[3] Southey was preparing for the press, an English translation of Palmerin of England, by Francisco Moraes, published in 4 volumes in 1807. BACK

[4] Miguel de Cervantes Saavedra (1547–1616), Don Quixote de la Mancha. BACK

[5] Southey’s Chronicle of the Cid was published in 1808. BACK

[6] Southey’s projected, but never completed, ‘History of Portugal’. BACK

[7] Coleridge had travelled abroad to Malta for his health in 1804, taking up a temporary post there as Public Secretary to the British Civil Commissioner. He arrived back in England in August 1806 but, though he returned to Keswick for a short time, did not live there again. BACK

[8] He did not in fact lecture there until 1808, on the subject of Shakespeare and Milton. BACK

[9] In March 1806 Napoleon put pressure on the Pope to remove English, Russian, Sardinian, and Swedish subjects from his dominions, and to close his ports to the ships of those powers with which France was at war. Coleridge elaborated several stories, some taller than others, dramatising his departure from Rome. In Biographia Literaria, 2 vols (London and Princeton, 1983), I, p. 216, he wrote of having been ‘rescued’ from arrest by ‘the kindness of a noble Benedictine, and the gracious connivance of the good old man, the present Pope.’ The Pope in question was Pius VII (1742–1823), elected 1800; the noble Benedictine has not been traced. The Piccolomini family of Sienna, powerful in Rome and the church from the twelfth to the seventeenth centuries, was less prominent by 1800. No inquisitor of that name has been traced. BACK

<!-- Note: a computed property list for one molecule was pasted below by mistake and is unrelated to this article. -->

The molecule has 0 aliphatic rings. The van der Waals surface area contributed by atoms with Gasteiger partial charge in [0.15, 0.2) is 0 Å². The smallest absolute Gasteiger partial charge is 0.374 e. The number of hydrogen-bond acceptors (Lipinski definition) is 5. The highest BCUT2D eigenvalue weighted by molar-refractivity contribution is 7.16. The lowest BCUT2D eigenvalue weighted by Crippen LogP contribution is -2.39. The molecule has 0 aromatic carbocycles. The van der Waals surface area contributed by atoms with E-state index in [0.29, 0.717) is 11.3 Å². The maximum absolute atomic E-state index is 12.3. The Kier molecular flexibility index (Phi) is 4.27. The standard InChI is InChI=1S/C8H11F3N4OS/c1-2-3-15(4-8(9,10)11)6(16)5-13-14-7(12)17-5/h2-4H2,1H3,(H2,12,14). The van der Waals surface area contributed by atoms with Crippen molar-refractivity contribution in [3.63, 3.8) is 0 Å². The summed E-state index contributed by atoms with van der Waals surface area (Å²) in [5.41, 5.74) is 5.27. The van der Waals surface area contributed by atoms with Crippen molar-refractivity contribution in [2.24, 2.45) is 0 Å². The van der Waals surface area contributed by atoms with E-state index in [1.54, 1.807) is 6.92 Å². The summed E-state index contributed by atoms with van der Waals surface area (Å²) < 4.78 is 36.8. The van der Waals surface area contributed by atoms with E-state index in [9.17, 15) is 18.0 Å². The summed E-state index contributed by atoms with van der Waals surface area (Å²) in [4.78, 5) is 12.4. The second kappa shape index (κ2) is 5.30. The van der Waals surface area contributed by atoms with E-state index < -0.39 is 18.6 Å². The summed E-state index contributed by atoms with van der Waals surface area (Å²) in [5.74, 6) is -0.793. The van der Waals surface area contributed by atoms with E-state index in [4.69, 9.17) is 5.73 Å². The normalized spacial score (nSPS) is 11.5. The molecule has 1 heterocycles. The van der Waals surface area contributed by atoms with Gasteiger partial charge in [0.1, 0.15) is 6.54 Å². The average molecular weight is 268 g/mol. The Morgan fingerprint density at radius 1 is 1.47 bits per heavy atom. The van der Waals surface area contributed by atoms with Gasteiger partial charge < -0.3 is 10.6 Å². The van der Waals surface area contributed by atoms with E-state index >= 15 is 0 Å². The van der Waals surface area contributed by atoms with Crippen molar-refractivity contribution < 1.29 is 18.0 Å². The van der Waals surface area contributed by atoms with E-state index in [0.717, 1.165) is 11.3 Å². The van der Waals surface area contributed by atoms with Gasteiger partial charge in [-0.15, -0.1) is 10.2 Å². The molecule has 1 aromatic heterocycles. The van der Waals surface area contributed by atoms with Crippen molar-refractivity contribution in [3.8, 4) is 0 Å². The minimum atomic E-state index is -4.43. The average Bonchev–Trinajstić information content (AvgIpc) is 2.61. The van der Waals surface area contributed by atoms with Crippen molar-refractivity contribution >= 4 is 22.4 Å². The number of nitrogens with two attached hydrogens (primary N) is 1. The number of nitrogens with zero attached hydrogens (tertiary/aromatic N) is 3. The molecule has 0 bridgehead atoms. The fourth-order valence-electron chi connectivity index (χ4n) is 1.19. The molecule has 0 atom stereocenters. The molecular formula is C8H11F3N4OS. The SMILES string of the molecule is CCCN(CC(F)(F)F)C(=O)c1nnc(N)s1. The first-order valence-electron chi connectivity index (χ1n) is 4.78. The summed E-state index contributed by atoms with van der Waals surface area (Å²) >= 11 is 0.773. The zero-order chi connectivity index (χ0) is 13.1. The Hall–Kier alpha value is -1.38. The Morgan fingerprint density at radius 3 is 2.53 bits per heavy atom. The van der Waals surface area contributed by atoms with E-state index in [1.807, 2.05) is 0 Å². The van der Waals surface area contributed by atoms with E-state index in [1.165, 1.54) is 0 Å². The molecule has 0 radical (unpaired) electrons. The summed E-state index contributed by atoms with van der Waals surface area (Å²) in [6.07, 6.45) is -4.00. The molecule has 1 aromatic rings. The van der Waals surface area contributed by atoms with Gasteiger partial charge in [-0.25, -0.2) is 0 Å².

[10] Lucien Bonaparte (1775–1840), brother of Napoleon. BACK

[11] Johann Philipp Palm (1768–1806), a bookseller from Nuremberg, Germany, who was executed by a French firing squad on 26 August 1806 for publishing and distributing libellous pamphlets about France and Napoleon. BACK

[12] John Wesley Wright (1769–1805; DNB), naval officer. In May 1804 his ship, the Vincejo was captured off the coast of France by the French navy. Accused of having landed royalist agents, he was imprisoned in Paris, where he died in solitary confinement. He was thought by the British to have been murdered. BACK

[13] Ferdinand I (1751–1825), king variously of Naples, Sicily, and the Two Sicilies from 1759 until his death. His feudal reign was opposed by liberals who allied themselves with the invading French forces which occupied Naples in 1799–1800 and 1806–1815. Ferdinand withdrew to Sicily, where his government was directed by the British. BACK

[14] Southey did not return to Lisbon. BACK

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Published @ RC

August 2013